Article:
Here’s the thing – when I built my first ever computer for gaming I had absolutely not idea what I was doing. Some school friends of mine boasted about how much better PC gaming was in comparison to console gaming and after hearing that, I did my own research.
The freedom that comes with it, having games that run like a charm, free online multiplayer and more… it sells itself.
I didn’t have any help when I was picking parts, I actually had someone online help me pick out parts with the $500 I had at the time to put the build together myself.
I’m telling you, if you follow the right tutorial on how to build a PC and you follow it to an exact T – you will be able to put it together yourself.
It’s not like you’re putting together a motherboard, you’re simply taking parts that are already 100% made and ready to use and then connecting them all together to make it a computer.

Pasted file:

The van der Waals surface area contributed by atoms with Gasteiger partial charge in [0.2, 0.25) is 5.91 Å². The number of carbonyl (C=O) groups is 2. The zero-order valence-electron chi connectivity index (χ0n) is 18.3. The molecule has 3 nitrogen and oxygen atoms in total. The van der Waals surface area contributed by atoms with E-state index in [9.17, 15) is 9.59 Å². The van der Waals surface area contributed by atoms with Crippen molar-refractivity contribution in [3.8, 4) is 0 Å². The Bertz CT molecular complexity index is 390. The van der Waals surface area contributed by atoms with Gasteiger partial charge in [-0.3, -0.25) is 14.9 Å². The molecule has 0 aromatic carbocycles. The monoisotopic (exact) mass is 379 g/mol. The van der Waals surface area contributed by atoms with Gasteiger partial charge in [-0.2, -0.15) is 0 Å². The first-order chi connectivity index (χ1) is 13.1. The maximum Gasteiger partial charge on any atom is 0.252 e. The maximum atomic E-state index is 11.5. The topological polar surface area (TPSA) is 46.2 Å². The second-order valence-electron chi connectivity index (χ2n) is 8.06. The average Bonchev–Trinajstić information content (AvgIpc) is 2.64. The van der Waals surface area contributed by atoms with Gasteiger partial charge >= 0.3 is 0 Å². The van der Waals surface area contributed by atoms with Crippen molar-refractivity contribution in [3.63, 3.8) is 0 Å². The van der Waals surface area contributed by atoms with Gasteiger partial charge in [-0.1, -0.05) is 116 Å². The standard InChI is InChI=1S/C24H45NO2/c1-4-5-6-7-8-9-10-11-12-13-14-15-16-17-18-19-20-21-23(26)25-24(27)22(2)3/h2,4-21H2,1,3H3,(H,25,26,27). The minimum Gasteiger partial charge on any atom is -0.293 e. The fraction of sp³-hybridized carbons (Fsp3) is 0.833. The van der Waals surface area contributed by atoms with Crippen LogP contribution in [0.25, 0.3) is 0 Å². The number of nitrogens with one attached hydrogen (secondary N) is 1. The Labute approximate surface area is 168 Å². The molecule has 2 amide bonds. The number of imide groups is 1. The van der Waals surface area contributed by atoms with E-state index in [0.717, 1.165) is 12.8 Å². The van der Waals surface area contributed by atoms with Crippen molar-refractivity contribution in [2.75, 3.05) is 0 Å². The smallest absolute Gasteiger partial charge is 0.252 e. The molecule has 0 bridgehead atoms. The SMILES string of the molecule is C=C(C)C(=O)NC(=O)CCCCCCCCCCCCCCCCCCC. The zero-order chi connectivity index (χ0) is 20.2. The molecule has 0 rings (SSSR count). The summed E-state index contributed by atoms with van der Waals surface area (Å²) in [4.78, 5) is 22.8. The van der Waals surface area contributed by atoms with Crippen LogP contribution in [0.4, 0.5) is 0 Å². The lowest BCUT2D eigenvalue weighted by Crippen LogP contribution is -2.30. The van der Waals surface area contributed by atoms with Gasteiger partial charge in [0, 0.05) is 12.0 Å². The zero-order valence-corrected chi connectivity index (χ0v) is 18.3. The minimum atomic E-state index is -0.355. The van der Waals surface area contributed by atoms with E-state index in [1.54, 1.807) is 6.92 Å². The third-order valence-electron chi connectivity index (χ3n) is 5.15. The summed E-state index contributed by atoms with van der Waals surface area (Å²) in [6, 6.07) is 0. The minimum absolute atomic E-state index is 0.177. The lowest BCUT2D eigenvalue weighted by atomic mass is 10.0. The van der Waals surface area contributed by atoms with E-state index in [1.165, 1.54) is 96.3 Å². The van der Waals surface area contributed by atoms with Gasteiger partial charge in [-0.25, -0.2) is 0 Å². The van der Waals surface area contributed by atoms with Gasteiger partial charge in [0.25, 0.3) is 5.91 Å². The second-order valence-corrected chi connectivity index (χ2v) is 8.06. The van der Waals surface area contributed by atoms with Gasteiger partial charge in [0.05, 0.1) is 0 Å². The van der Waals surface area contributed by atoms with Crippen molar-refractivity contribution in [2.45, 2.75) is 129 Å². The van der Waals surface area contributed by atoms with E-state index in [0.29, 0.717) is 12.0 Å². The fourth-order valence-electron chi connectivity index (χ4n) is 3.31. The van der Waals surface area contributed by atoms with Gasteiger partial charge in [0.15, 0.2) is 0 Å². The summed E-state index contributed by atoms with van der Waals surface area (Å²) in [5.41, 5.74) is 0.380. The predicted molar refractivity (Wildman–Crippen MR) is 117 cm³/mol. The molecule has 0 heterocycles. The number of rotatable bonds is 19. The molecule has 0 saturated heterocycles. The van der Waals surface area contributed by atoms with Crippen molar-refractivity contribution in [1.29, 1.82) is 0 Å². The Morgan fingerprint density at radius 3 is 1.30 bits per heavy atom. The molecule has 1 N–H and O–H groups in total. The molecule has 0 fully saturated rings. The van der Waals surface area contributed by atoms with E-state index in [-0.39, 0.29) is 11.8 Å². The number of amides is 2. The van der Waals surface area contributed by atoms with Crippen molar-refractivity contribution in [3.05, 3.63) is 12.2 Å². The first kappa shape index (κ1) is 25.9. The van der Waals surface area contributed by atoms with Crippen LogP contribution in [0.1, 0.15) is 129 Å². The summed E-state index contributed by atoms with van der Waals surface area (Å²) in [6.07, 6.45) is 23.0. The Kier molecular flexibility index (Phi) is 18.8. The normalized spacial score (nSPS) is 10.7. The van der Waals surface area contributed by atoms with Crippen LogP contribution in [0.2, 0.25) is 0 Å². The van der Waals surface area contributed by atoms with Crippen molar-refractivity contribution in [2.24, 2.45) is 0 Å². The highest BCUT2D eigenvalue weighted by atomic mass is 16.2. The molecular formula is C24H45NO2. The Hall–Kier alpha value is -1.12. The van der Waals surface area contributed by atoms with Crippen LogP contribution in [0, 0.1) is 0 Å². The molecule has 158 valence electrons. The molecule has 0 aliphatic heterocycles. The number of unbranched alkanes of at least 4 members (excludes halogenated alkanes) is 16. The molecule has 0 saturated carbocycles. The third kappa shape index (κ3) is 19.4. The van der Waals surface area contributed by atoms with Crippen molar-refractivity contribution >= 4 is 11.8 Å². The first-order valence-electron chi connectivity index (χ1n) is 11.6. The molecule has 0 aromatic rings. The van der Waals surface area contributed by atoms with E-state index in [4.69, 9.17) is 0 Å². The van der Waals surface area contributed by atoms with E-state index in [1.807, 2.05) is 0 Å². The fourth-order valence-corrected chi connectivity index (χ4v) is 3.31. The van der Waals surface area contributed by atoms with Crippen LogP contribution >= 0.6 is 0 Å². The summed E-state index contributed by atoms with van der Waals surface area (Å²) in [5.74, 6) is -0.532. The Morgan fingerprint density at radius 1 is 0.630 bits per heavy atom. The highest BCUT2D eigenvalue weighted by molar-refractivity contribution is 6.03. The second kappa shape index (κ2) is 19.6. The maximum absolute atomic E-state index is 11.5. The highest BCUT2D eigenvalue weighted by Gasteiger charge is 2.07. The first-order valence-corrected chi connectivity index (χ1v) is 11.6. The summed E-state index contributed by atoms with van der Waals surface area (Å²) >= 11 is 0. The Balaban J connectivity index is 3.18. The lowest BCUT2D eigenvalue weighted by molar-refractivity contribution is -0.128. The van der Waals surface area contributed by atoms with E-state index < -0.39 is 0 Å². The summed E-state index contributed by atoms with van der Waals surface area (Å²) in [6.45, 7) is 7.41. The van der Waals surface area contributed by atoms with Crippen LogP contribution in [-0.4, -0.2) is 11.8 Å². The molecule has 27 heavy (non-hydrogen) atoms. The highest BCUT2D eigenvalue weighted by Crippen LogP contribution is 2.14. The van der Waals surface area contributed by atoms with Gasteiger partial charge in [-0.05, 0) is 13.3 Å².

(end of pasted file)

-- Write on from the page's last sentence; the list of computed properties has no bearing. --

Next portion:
To most, it sounds like you’d need to be a genius to put a computer together. But really all it takes is watching one video on how to do it before and during the process of putting it all together. Within the next couple of hours of putting everything together, you’ve got your PC up and running.
The reason why I’m so for doing a PC build versus having a pre-built is that pre-built PCs sort of rip you off for profit. Let’s get into the hardware and what it really means.
The Processor & Video Card
The main parts in ANY gaming computer is the processor and the video card. Those two parts that are going to determine how well you’re able to run a specific game.
Not how cool it looks, not how much it costs or what peripherals it comes with – it comes down to the actual hardware.
The CybertronPC Shockwave uses a FX-6300 for the processor, a 2GB GTX 960 for the video card, 16GB of RAM for memory, 1TB/8GB SSHD for hard drive space and a 500W power supply.
These specs are actually worse than what you’d get out of a $600 gaming PC build today and that alone should show you what it really means to buy a pre-built computer.
Yes, you’d be able to run games well enough at a 1080p resolution, it’d actual be ideal to do so. But that experience would last a lot longer on a computer that was put together with maximum power per dollar spent in mind.